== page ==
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Medication (and the Lilly Story)

As you may be aware, yesterday it was reported that Lilly, the company behind the anti-psychotic drug Zyprexa (Olanzapine) had been actively promoting it for uses other than treating ‘psychotic disorders’.

I was once prescribed Olanzapine. In fact, it was the first anti-psychotic I was given. The timeline was like so:

  • First ever appointment with a Psychiatrist – 5mg / day prescribed.
  • Second appointment, one week later – 10mg / day prescribed.
  • Third appointment, 3 days later – 15mg / day prescribed.
  • Fourth appointment, 5 days later – 20mg / day prescribed (this is the maximum dose, for anyone.)
  • Fifth appointment, 1 day later – admission to the Priory North London.

I would like to point out I was 15 years of age, and these drugs have never been officially tested on under-18’s.

Looking at that in bullet-point form, it disgusts me. The medication was given next to zero time to ‘kick in’ before it was upped. And upped. And upped again. And once more. These types of drugs can take a long time to have any positive effect, but the side-effects are almost instant.

I was taken off Olanzapine after I complained of ‘zombiness’, i.e. constant tiredness, lack of motivation, and continuous hunger. I am now prescribed Abilify (Aripiprazole).

But I do not take it. I have took Abilify once since March 2006, and that dropped my blood pressure down to such a level that I passed out on a railway platform. Surprisingly to the doctors, and unsurprisingly to me, my ‘symptoms’ have reduced greatly since I stopped taking them, and I live a much happier life. I don’t, necessarily, suggest anyone else not taking their medication. I do not have enough knowledge about the subject, nor am I a trained professional, to give that advice.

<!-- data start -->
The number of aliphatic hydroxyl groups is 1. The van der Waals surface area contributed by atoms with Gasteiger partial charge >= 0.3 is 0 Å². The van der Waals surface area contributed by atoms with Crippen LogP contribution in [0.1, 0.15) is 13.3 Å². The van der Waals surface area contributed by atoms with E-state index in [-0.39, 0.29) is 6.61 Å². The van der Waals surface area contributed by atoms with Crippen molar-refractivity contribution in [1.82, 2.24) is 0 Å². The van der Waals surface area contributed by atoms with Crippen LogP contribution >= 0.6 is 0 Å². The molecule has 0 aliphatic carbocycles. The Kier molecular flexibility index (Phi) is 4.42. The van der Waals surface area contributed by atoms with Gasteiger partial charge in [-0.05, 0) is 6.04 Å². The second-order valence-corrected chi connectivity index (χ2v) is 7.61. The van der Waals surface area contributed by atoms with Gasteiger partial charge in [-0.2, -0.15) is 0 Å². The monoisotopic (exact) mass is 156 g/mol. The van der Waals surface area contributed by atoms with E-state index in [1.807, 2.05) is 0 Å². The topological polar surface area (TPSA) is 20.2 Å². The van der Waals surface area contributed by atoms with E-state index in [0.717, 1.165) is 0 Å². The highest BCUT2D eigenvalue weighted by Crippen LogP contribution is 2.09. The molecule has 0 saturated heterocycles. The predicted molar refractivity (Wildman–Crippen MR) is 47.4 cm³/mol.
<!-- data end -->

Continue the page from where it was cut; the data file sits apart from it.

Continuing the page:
I’ve always always allllways seen my ‘condition’ as something which is only treatable through self-determination, and changing cognitive patterns within my mind. Talking to anyone, psychologist or not, helps me. More than any tablets have, ever.

There is a tendency among doctors in the UK to feel that prescribing meds will ‘sort the problem out’. A one-stop-fix, if you like. The eagerness of professionals in this country to give out extremely strong medication to under-18’s, or to anyone for that matter, scares me.

I do like Lorazepam though, but that’s a different story πŸ˜€

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Perceptions Of Schizophrenia

I had an alert in my inbox today, and this post on a forum was in the content of the alert. I would first like to same thank you to Melis16, the post’s author, for his/her (sorry!) attention to the ‘condition’ and helping to inform more people on it.

I would like to respond here, if I may.

Quote:

The cause for Schizophrenia has been widely studied and widely argued – in fact, it has been quite controversial at times. One widely held belief for the cause of Schizophrenia is that there is a genetic predisposition to the illness and certain environmental factors (e.g., severly neglectful/abusive parenting, trauma, etc.) can – in lay terms – “bring it out”. Usually, the biggest genetic link is from parent to child, so if it a relative outside of the bmom has Schizophrenia, it is a better situation.

My experiences, in my eyes, are a jumble of all of those. My grandmother, who died of Leukaemia in 1996, had been diagnosed since the 1940’s (she had been in the prison-like castles in Ireland that we know all too well). She was my biological relative and had only brief, i.e. 2 months long, periods of relief from the ‘illness’.